An Essential Oil is not an Infused Oil is not an Extract or a Tincture ...
Herbs for Remedies and Recipes
Choosing the Right Tool for the Job
If you try to use a hammer to tighten a screw, you'll spend a lot of time and energy not achieving your goal, and the frustration from getting nowhere might even lead you to break whatever it is you're trying to fix (see also: "Hulk SMASH!").
Choosing the right tool for the job is part of being capable and functional in any skill or craft, and herbalism - the study or use of the medicinal properties of plants - is no different.
You Have Options
Herbs are defined as plants with healing properties. You can prepare herbs fresh or dried for use as infusions, decoctions, poultices, tinctures, and extracts of whole plant material as well as extracting isolated constituents like essential oils for use.
Each kind of preparation offers a product for use that is preferable over the others because of the herbal traits it features, as well as the ones it minimizes. The composition and potency of fresh herbs and all their prepared forms determine what herbal preparation to use based on who, when, where, why, and how a person desires to use it. Because of the unique set of benefits and risks exhibited by each, they are not typically interchangable.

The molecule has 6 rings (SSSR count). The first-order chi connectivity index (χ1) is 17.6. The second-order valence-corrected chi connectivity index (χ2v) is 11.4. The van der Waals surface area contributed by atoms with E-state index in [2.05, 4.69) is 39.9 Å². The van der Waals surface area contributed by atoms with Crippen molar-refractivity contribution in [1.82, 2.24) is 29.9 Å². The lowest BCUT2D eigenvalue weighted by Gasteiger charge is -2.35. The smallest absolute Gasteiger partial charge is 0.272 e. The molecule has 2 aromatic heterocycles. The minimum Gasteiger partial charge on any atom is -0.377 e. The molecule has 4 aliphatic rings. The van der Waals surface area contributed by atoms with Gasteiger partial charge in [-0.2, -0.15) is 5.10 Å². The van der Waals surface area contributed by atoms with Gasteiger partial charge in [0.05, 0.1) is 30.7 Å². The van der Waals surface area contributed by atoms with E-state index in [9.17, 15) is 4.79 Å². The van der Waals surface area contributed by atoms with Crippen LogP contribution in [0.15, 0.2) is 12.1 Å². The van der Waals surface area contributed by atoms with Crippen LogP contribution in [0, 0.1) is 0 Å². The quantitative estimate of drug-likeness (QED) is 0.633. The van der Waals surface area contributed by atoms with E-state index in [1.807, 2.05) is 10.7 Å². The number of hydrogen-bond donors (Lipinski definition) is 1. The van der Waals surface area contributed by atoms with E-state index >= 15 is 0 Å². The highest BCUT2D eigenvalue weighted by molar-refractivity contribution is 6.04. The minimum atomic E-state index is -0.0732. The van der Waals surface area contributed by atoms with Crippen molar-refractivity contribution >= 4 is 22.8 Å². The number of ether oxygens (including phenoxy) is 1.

Even if more than one kind of preparation COULD be used to suit your needs, the list of possibilities will present one with the most benefits, one with the maximum benefits, one with the most risks, and one with the maximum risks. Comparing all your options before choosing an herbal preparation to meet your needs can help maximize benefits while minimizing risks - a wise step in using herbs effectively for their medicinal properties as well as for their subtle pleasantries like aroma and flavor.
You may have heard of an herbal plant that offers something you desire, like lavender relaxes and peppermint helps digestion. But do you know which form to use it in to deliver those effects? Remember, you've got options!
To get you started, let's examine four commonly confused herbal preparations that yield a liquid product for use: essential oils, infused oils, extracts and tinctures.
Essential or Infused...Confused?